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Not all retirement is made equal

A new CCPA report shows that retirement security is colour-coded in Canada

June 16, 2021

2-minute read

A new study released this week by the Canadian Centre for Policy Alternatives reveals how Indigenous and racialized seniors continue to experience the impacts of colonialism, racism, and sexism even in retirement.

Colour-coded Retirement: An intersectional analysis of retirement income and savings in Canada finds that Indigenous and racialized seniors have less retirement security and higher poverty rates than white seniors.

The gap is even larger for Indigenous and racialized senior women.

“The study clearly shows that retirement security is, in fact, colour coded in Canada,” says report co-author Grace-Edward Galabuzi, who is an associate professor in the Department of Politics and Public Administration at X University.

The Colour-coded Retirement report reveals that white seniors enjoy the highest average income compared to racialized and Indigenous seniors. Indigenous and racialized seniors’ average income is 25% and 32% lower, respectively, than senior white Canadians’. 

“The data reveals that there are real consequences of economic marginalization and systemic racism. Elders and seniors are financially insecure in retirement, if they can retire at all, because the opportunities for saving are so limited,” says Hayden King, co-author of the report and Executive Director of the Yellowhead Institute.

Senior women had lower income than senior men across the board, while senior Indigenous women’s income averaged 47% of white senior men’s overall.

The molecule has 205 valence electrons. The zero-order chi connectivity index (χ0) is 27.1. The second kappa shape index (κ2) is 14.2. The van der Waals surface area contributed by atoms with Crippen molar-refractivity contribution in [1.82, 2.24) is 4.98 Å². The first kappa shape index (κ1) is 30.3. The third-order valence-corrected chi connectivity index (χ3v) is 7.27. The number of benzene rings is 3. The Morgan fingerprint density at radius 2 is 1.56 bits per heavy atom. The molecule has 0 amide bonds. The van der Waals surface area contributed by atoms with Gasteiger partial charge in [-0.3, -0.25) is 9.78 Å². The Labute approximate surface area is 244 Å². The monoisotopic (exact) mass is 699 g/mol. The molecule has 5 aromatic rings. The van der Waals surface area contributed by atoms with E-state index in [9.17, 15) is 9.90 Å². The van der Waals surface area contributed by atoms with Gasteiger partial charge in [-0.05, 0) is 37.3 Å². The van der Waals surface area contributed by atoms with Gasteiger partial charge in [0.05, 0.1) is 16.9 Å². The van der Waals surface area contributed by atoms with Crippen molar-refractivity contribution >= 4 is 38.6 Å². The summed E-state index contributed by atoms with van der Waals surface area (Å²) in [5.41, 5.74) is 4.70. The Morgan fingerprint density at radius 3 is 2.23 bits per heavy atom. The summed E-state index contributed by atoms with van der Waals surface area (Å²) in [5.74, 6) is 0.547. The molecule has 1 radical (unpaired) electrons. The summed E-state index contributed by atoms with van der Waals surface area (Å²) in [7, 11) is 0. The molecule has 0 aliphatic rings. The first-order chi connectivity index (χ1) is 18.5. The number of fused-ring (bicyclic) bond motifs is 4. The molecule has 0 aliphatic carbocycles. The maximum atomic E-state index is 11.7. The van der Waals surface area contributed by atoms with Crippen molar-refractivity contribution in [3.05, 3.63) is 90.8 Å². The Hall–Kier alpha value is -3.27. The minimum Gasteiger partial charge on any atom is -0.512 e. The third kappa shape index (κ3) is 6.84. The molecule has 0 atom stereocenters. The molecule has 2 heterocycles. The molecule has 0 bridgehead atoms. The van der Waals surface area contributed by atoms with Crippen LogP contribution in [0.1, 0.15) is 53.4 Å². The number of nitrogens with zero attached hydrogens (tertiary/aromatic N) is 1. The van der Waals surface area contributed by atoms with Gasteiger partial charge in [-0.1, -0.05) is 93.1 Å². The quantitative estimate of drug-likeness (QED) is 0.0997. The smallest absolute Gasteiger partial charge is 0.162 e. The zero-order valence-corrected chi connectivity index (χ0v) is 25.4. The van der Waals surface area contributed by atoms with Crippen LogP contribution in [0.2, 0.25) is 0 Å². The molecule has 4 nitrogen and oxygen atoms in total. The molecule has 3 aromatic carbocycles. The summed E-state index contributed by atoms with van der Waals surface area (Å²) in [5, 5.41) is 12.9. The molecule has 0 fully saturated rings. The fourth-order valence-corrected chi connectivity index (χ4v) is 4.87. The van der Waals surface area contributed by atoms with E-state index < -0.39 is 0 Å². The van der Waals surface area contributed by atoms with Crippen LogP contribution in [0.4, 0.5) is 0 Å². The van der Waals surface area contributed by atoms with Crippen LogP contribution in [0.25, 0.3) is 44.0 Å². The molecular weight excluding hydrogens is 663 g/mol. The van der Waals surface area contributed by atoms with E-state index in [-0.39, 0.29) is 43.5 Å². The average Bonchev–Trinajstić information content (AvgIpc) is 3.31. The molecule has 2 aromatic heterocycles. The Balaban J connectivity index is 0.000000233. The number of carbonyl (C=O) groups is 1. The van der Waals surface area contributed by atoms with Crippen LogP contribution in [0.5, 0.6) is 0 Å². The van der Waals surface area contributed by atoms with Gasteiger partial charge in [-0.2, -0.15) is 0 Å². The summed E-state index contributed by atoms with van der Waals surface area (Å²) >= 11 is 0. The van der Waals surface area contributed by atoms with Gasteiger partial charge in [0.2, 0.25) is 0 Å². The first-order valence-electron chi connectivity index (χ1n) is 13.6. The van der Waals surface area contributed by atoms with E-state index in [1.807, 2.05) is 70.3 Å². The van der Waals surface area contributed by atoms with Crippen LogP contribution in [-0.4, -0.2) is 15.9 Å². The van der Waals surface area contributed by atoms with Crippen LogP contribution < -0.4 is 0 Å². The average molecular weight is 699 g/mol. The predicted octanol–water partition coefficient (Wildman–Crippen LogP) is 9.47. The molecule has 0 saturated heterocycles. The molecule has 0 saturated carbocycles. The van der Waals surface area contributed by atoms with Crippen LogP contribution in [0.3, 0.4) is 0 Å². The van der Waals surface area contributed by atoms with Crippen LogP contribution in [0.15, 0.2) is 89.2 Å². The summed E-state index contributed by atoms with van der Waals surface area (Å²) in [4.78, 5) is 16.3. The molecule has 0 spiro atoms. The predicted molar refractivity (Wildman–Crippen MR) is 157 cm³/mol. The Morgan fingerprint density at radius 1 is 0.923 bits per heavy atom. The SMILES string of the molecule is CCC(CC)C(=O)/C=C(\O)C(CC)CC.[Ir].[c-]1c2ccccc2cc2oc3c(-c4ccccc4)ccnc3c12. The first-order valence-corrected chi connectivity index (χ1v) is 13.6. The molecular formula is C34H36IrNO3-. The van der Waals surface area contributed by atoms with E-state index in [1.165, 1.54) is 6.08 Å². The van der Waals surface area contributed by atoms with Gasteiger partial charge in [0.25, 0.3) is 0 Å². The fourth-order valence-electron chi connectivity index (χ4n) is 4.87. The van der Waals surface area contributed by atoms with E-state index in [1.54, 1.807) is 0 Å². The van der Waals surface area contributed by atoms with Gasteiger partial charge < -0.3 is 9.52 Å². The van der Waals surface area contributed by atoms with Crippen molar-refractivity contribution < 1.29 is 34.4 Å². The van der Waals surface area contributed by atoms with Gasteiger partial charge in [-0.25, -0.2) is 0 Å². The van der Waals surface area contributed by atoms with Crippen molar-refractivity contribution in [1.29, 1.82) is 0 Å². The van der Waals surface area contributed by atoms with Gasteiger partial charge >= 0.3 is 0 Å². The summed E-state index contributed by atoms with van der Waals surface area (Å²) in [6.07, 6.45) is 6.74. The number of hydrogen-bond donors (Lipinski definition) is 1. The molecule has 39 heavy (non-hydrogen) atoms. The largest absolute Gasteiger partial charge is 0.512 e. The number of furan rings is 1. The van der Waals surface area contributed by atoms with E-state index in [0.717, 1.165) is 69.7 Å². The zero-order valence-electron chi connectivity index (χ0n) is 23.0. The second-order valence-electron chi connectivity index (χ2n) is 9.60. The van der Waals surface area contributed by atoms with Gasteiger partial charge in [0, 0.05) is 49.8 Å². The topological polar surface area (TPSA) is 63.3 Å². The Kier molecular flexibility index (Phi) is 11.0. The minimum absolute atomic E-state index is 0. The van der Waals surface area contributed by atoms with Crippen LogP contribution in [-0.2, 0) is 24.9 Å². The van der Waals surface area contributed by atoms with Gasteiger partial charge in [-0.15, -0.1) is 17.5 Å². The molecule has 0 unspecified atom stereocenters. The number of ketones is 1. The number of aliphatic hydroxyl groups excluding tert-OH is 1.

Senior First Nations women’s average income was 50% of white men’s, while senior Métis women’s was 53% of white men’s and senior Inuit women’s was 61% of white men’s.

Senior Black women’s average income was 55% of white men’s, while senior Chinese women’s was 47% of white men’s and senior South Asian women’s was 43% of white men’s.

The gap in retirement income points to the intersectional impacts of racism and sexism across the life course. Addressing the economic impacts of underlying racism and sexism is needed to achieve equal access to a secure retirement for all.

These efforts will help increase access to good jobs, workplace pension plans and retirement savings. Another part of the solution lies in improving Canada’s public pension plans, since they provide crucial support to marginalized seniors. More and better data collection is also required to better understand retirement savings for Indigenous and racialized people.

“Without these measures, income insecurity will continue to follow Indigenous peoples and racialized Canadians well into their old age,” says report co-author and CCPA-Ontario Senior Economist Sheila Block.

"Economic marginalization and lack of viable employment opportunities for most racialized Canadians will have dire effects on their future prosperity," adds Mohammed Hashim, who is Canadian Race Relations Foundation Executive Director. "If we continue on this path, it is not only a detriment to their existence; it is a detriment to Canadian society."

"There is a need for systemic change for the current pension mechanisms as well as a holistic approach to equitable employment opportunities and adequate wages for racialized Canadians."

Colour-coded Retirement: An intersectional analysis of retirement income and savings in Canada, by Sheila Block, Grace-Edward Galabuzi and Hayden King is available for download on the CCPA website.

The report, which was funded by the Canadian Race Relations Foundation as part of its research mandate in support of the elimination of racism and all forms of racial discrimination in Canadian society, builds on the work of earlier CCPA studies on colour-coded wealth and income inequality in Canada.

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